In less than a week, the hard fought 2016 presidential election will be over, and we Americans will have chosen the direction our nation will follow for the next four years, perhaps the next several decades. A vital decision in the future personality of our nation will have been made. Let us all pray that whichever way the balloting goes, it turns out to not be a disastrous decision!
And let us all check when we vote to be sure the paper ballot that recorded our vote reflects the choices we intended to make. If it doesn't match, tell a poll worker immediately.
CHANGE THE CLOCKS
Meanwhile, the seasons move along at a dizzying pace. Halloween is over, Thanksgiving is just three weeks away, and on Saturday, Nov. 5, we turn our clocks back, ending Daylight Savings time for 2016 . We get back the hour we lost in spring.
No matter that we're getting the lost hour back. Even with the extra hour to sleep, I continue to behave like Daylight Saving Time: spring out of bed in the morning and then fall back if you give me half a chance!
Do find it ironic that we have arranged to lose that hour in spring, when the weather is turning fine, and get it back as winter approaches and we would all be getting ready to hibernate if we were sensible creatures like bears.
No matter what we do with the clocks, daylight hours will continue getting shorter each day from now through Wednesday, Dec. 21, the official first day of winter. While there will be ups and downs in temperatures as usual, overall days and nights will continue getting colder overall from now until spring, which is probably about seven years away! Brrr!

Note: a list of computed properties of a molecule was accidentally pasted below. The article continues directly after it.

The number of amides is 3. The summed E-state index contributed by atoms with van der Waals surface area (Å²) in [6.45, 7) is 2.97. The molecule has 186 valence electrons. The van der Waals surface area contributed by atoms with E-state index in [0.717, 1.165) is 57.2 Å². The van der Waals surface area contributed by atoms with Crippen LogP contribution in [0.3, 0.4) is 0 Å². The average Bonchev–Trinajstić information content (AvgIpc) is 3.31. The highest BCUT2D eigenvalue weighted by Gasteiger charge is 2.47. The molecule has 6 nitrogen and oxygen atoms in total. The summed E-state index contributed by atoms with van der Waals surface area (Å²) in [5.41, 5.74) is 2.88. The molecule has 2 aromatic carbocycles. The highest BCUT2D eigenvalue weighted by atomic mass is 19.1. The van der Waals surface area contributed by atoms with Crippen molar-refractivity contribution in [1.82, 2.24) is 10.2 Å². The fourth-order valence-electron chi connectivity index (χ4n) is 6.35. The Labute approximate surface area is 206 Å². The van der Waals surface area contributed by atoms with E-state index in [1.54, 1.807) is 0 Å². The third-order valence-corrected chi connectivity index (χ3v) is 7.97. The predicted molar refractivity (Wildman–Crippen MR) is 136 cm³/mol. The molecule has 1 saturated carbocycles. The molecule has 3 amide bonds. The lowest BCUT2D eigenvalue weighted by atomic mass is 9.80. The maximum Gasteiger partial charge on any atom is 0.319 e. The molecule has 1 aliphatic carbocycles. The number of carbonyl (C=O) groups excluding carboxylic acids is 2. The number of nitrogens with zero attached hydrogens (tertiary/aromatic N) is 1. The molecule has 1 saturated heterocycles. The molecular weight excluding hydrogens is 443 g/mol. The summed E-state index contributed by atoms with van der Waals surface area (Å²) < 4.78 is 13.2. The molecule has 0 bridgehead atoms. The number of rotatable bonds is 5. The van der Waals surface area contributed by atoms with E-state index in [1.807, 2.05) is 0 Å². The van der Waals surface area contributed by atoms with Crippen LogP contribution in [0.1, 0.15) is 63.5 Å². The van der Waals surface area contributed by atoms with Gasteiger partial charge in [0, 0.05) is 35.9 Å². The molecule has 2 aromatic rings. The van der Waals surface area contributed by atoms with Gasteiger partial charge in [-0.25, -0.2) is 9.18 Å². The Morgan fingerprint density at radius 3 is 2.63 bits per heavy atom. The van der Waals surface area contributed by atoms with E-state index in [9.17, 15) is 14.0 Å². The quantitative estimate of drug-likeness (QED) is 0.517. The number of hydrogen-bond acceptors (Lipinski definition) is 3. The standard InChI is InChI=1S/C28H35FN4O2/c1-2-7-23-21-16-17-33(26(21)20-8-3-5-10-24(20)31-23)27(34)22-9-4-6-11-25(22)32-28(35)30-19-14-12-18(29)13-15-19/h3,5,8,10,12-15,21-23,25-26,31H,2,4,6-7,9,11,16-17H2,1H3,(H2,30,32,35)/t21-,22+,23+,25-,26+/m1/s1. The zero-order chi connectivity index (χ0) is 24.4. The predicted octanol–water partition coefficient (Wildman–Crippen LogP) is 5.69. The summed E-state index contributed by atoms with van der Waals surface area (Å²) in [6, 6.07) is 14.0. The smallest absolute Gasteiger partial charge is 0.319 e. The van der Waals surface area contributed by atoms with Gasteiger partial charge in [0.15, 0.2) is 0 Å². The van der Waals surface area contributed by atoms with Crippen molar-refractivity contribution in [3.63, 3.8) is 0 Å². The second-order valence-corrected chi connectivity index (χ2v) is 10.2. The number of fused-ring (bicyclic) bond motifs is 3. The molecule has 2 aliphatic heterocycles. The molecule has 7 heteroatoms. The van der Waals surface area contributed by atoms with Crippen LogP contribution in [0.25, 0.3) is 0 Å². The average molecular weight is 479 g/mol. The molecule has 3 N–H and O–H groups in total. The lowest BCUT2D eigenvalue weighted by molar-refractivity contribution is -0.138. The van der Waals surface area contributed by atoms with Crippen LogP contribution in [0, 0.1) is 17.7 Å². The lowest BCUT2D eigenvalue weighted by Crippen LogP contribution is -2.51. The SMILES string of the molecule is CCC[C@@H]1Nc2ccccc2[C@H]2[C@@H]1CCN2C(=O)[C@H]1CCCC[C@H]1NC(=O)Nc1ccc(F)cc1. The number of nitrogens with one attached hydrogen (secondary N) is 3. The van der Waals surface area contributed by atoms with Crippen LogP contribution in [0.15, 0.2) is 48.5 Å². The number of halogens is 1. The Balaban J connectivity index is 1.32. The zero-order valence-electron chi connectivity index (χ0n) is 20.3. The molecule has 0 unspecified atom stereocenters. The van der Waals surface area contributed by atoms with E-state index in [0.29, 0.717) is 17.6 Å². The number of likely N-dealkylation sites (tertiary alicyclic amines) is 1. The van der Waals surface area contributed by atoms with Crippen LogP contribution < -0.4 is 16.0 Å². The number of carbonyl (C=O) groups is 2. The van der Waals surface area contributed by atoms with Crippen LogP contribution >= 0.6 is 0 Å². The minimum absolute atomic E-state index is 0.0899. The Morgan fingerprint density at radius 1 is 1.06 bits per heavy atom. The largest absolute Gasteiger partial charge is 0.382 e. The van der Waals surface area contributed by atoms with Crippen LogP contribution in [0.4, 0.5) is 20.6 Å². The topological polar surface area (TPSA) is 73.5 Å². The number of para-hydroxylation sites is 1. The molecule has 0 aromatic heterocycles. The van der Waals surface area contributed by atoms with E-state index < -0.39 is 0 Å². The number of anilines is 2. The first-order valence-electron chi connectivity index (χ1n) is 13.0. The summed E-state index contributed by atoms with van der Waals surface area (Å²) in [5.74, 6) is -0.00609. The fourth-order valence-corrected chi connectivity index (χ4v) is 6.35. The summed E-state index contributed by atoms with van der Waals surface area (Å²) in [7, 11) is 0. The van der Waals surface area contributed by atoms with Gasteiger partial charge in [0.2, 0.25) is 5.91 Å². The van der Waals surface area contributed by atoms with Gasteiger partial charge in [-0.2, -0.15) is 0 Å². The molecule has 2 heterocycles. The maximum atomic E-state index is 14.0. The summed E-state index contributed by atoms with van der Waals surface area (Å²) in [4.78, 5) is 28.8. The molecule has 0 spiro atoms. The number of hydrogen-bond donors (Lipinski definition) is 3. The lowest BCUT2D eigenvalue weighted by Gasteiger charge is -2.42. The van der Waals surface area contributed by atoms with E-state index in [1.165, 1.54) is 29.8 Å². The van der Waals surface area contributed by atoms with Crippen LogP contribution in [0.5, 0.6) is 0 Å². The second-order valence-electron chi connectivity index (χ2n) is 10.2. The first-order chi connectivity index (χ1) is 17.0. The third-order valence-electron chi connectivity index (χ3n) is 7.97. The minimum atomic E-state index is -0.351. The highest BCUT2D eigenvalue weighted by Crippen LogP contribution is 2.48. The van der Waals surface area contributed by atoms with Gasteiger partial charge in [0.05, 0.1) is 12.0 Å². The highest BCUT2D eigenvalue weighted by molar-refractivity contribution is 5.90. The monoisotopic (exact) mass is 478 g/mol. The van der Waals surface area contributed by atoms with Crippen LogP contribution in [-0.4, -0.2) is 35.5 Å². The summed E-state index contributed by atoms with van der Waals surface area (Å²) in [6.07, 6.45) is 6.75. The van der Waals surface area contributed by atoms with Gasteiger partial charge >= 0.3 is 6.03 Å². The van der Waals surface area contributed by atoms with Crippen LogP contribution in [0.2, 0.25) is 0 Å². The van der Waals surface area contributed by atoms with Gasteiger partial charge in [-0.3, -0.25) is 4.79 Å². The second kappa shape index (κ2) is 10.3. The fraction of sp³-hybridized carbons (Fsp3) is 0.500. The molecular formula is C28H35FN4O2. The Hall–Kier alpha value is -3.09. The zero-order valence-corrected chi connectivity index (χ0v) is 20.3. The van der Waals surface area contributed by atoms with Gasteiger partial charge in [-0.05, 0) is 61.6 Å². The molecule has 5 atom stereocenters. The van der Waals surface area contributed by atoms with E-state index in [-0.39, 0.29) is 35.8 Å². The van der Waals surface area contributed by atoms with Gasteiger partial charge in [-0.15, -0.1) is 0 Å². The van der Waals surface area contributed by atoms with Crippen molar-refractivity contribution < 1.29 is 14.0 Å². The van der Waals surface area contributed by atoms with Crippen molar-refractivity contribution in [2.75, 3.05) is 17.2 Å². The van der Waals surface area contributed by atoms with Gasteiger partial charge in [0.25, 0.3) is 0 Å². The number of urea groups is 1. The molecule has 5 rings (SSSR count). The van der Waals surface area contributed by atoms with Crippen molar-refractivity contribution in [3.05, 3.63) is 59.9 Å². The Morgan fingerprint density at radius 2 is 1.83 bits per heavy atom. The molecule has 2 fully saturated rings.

Have mentioned that my home has a cat door, through which the cats who live there can come and go at will.
That is no longer true.
After finding a very large, very recently dead bobcat under one corner of the mobile home I occupy, the grandsons sealed up the cat door at my request. The cats will now need to either use a litter box or beg at the door like their predecessors.
The notion that that huge cat, at least three feet long while lying down, without counting its stubby tail, could have gotten into my home without invitation is more than a little bit frightening. I have seen what a normal size cat can do to a full size pit bull. I do not like to imagine what that super sized one could have done to me!
ON THE SOAP BOX
At the Wausaukee School District Annual meeting last week Board Member Dave Kipp presented budget information in a power point report that was prefaced with the following excerpt from an article on educational trends by Walter E. Williams, a professor of economics at George Mason University:
"Among high-school students who graduated in 2014 and took the ACT college readiness exam, here's how various racial/ethnic groups fared when it came to meeting the ACT's college readiness benchmarks in at least three of the four subjects: Asians, 57 percent; whites, 49 percent; Hispanics, 23 percent; and blacks, 11 percent.
"However, the college rates of enrollment of these groups were: Asians, 80 percent; whites, 69 percent; Hispanics, 60 percent; and blacks, 57 percent.
"What I am labeling as dishonest, fraudulent or deceitful comes from the fact that many more students are admitted to college than are in fact college-ready. Admitting such students may satisfy the wants and financial interests of the higher education establishment, but whether it serves the interests of students, families, taxpayers and the nation is another question."